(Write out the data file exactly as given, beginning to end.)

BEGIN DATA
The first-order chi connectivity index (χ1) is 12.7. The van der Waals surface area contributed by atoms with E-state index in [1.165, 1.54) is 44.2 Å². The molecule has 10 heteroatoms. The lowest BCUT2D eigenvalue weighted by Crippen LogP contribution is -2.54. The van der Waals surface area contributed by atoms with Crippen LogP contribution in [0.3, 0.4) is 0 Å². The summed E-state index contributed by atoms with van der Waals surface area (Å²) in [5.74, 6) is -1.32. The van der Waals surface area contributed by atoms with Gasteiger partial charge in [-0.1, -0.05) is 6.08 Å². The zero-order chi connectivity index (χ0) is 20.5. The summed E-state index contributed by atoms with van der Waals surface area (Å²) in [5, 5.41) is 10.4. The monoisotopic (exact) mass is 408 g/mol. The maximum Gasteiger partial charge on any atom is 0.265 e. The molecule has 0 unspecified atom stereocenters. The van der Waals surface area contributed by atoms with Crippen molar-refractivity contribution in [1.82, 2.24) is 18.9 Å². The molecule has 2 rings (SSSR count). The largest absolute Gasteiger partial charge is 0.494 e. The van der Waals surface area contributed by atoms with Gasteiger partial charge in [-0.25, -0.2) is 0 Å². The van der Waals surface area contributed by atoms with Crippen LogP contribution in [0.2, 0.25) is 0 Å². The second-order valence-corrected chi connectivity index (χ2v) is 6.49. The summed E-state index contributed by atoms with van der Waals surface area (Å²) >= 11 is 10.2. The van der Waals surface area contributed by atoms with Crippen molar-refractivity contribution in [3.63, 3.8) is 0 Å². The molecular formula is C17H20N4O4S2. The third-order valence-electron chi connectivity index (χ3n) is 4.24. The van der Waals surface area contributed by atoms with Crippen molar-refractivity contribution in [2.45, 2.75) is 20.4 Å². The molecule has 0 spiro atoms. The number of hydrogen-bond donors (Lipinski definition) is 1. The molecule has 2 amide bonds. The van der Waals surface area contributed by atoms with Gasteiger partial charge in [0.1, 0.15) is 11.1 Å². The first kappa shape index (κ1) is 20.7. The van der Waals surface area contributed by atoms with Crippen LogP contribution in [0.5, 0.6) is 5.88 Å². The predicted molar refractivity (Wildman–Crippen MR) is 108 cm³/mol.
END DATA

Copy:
The first-order chi connectivity index (χ1) is 12.7. The van der Waals surface area contributed by atoms with E-state index in [1.165, 1.54) is 44.2 Å². The molecule has 10 heteroatoms. The lowest BCUT2D eigenvalue weighted by Crippen LogP contribution is -2.54. The van der Waals surface area contributed by atoms with Crippen LogP contribution in [0.3, 0.4) is 0 Å². The summed E-state index contributed by atoms with van der Waals surface area (Å²) in [5.74, 6) is -1.32. The van der Waals surface area contributed by atoms with Gasteiger partial charge in [-0.1, -0.05) is 6.08 Å². The zero-order chi connectivity index (χ0) is 20.5. The summed E-state index contributed by atoms with van der Waals surface area (Å²) in [5, 5.41) is 10.4. The monoisotopic (exact) mass is 408 g/mol. The maximum Gasteiger partial charge on any atom is 0.265 e. The molecule has 0 unspecified atom stereocenters. The van der Waals surface area contributed by atoms with Crippen molar-refractivity contribution in [1.82, 2.24) is 18.9 Å². The molecule has 2 rings (SSSR count). The largest absolute Gasteiger partial charge is 0.494 e. The van der Waals surface area contributed by atoms with Gasteiger partial charge in [-0.25, -0.2) is 0 Å². The van der Waals surface area contributed by atoms with Crippen LogP contribution in [0.2, 0.25) is 0 Å². The second-order valence-corrected chi connectivity index (χ2v) is 6.49. The summed E-state index contributed by atoms with van der Waals surface area (Å²) >= 11 is 10.2. The van der Waals surface area contributed by atoms with Crippen molar-refractivity contribution in [3.63, 3.8) is 0 Å². The molecular formula is C17H20N4O4S2. The third-order valence-electron chi connectivity index (χ3n) is 4.24. The van der Waals surface area contributed by atoms with Crippen molar-refractivity contribution in [2.45, 2.75) is 20.4 Å². The molecule has 0 spiro atoms. The number of hydrogen-bond donors (Lipinski definition) is 1. The molecule has 2 amide bonds. The van der Waals surface area contributed by atoms with Gasteiger partial charge in [0.1, 0.15) is 11.1 Å². The first kappa shape index (κ1) is 20.7. The van der Waals surface area contributed by atoms with Crippen LogP contribution in [0.5, 0.6) is 5.88 Å². The predicted molar refractivity (Wildman–Crippen MR) is 108 cm³/mol.